Armchair astronomers don’t need to step outside to partake in a rare celestial event this afternoon and evening when Venus passes between Earth and the sun, the last such transit until 2117.
The internet will be a hub of activity during the event with dozens of websites and organizations hosting webcasts and broadcasting live video and pictures from ground- and space-based observatories.
Discovery News is co-host of a live video feed from the Mount Wilson Observatory, located outside Los Angeles, with Mike Simmons, founder and president of Astronomers Without Borders. The webcast goes live about 5:45 p.m. EDT.
NASA astronaut Don Pettit will be posting pictures from his viewing spot aboard the International Space Station, 240 miles above the planet.
“I’ve been planning this for a while,” Pettit said in a NASA interview. “I knew the transit of Venus would occur during my rotation, so I brought a solar filter with me.”
NASA will have several video feeds from its Solar Dynamics Observatory, as well as a roundup from some of its other spacecraft and telescopes. The space agency also will host a live webchat beginning at 5:45 p.m. EDT.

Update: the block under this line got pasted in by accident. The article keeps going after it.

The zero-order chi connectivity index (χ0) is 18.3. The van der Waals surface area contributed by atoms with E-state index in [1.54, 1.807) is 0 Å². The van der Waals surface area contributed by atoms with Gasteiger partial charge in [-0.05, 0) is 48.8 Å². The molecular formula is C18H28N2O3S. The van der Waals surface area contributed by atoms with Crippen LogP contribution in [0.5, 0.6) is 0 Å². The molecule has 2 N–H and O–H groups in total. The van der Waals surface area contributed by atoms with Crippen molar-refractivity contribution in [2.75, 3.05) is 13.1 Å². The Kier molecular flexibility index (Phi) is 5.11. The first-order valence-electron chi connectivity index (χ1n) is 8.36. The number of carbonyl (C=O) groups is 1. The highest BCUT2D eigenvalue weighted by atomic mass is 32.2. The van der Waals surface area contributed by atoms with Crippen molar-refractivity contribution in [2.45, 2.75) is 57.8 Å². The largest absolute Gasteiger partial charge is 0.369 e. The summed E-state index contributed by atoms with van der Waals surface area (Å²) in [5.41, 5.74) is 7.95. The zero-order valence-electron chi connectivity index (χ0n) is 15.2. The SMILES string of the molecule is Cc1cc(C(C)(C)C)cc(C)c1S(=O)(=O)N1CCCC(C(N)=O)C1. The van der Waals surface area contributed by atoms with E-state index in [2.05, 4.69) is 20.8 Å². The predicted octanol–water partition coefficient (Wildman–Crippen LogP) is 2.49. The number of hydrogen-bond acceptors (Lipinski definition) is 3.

Slooh Space Camera will broadcast 12 to 15 real-time feeds of the transit from solar telescopes located in Australia, Japan, New Zealand, Hawaii, Norway, Arizona, and New Mexico. The webcast begins at 5:30 p.m. EDT.
The National Solar Observatory, which will be conducting science experiments during the six-hour, 40-minute transit, also will be posting images collected from a global network of instruments during a live webcast.
You also can take a look at what people around the world are seeing, read about historical transits of Venus and Mercury or find local events in your area. Remember that telescopes used to view the transit directly must be outfitted with a solar filter to avoid damage to your eyes.
Image: Test images for today’s live Venus transit show from NASA’s Solar Dynamics Observatory. Credit: NASA/Irene Klotz for Discovery News